WASHINGTON (AP) -- Another unintended consequence of President Barack Obama's health care law has emerged: Older adults of the same age and income with similar medical histories could pay widely different amounts for private health insurance due to a quirk of the complex legislation.
Those differences could be substantial. A 62-year-old could end up paying $1,200 a year more than his neighbor, in one example. And experts say the disparities among married couples would be much larger.
Aware of the problem, the Obama administration says it is exploring options to head off another potential controversy over the health care overhaul. Starting in 2014, the law expands coverage to more than 30 million uninsured people and requires most Americans to carry insurance.
The glitch affects mainly older adults who are too young for a Medicare card but have reached 62, when people can qualify for early retirement from Social Security. Sixty-two is the most common age at which Americans start taking Social Security, although their monthly benefit is reduced.
As the law now stands, those who take early retirement would get a significant break on their health insurance premiums. Part or all of their Social Security benefits would not be counted as income in figuring out whether they can get federal subsidies to help pay their premiums until they join Medicare at 65.
"There is an equity issue here," said Robert Laszewski, a former health insurance executive turned policy consultant. "If you get a job for 40 hours a week, you're going to pay more for your health insurance than if you don't get a job."
The administration says it is working on the problem.
"We are monitoring this issue and exploring options that would take into account the needs of Social Security beneficiaries, many of whom are disabled or individuals of limited means," Emily McMahon, a top Treasury Department policy official, said in a statement to The Associated Press.
Other officials, speaking on condition of anonymity because the issue is politically sensitive, said the administration is concerned that the situation could create a perception that hard-working people get a worse deal compared with less-industrious peers.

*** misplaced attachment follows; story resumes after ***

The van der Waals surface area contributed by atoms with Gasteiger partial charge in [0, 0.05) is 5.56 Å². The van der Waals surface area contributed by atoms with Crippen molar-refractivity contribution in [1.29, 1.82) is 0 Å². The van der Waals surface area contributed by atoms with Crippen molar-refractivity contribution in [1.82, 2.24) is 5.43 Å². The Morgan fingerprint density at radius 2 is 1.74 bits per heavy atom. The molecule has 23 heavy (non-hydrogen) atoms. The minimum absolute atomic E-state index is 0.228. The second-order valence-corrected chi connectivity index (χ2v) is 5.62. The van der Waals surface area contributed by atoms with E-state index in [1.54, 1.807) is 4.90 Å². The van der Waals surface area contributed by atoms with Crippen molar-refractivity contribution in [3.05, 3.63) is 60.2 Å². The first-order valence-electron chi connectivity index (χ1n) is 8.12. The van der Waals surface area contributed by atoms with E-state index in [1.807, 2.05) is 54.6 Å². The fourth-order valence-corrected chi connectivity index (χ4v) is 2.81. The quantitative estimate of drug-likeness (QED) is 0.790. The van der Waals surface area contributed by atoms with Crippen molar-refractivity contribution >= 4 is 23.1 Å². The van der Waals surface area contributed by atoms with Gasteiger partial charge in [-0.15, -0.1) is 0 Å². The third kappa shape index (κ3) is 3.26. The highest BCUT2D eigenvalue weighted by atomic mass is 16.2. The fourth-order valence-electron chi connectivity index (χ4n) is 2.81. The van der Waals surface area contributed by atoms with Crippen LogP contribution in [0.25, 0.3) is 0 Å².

McMahon doubted the health care discount would start a stampede toward early retirement at a time when many experts are urging older Americans to stay on the job longer. Only a "limited number of individuals" would decide they're better off not working, she said.
To see how the Social Security wrinkle would work, consider a hypothetical example of two neighbors on the same block.
They are both 62 and each makes $39,500 a year. But one gets all his income from working, while the other gets $20,000 from part-time work and $19,500 from Social Security.
Neither gets health insurance on the job. Instead, they purchase it individually.
Starting in 2014, they would get their coverage through a new online health insurance market called an exchange. Millions of people in the exchanges would get federal tax credits, based on income, to make their premiums more affordable. Less-healthy consumers could not be turned away or charged more because of their medical problems.
The neighbor getting Social Security would pay an estimated $206 a month in premiums.
But the neighbor who makes all his income from work would pay $313 for health insurance, or about 50 percent more.
The early retiree can shield half his Social Security income, or $9,750. On paper, he would look poorer, making him eligible for a bigger tax credit to offset his premiums. But the full-time worker could not deduct any of his earnings.
The estimates were produced using an online calculator from the nonpartisan Kaiser Family Foundation.
The disparities appear to be even greater for married couples and families in which at least one member is getting Social Security. With a bigger household, both the cost of coverage and the federal subsidies involved are considerably larger.
The glitch seems to be the result of an effort by Congress to make things simpler. Lawmakers decided to use the definition of income in the tax code, which protects Social Security benefits from taxation.
It's unclear whether the administration can fix the problem with a regulation, or whether it will have to go back to Congress. In case of the latter, it will have to deal with Republicans eager to repeal the health care law.
The decision to use the tax code's definition of income has created other problems.
Medicare's top number-cruncher is warning that up to 3 million middle-class people in households that get at least part of their income from Social Security could suddenly become eligible for nearly free coverage through Medicaid, the federal-state safety net program for the poor. Chief Actuary Richard Foster says that situation "just doesn't make sense."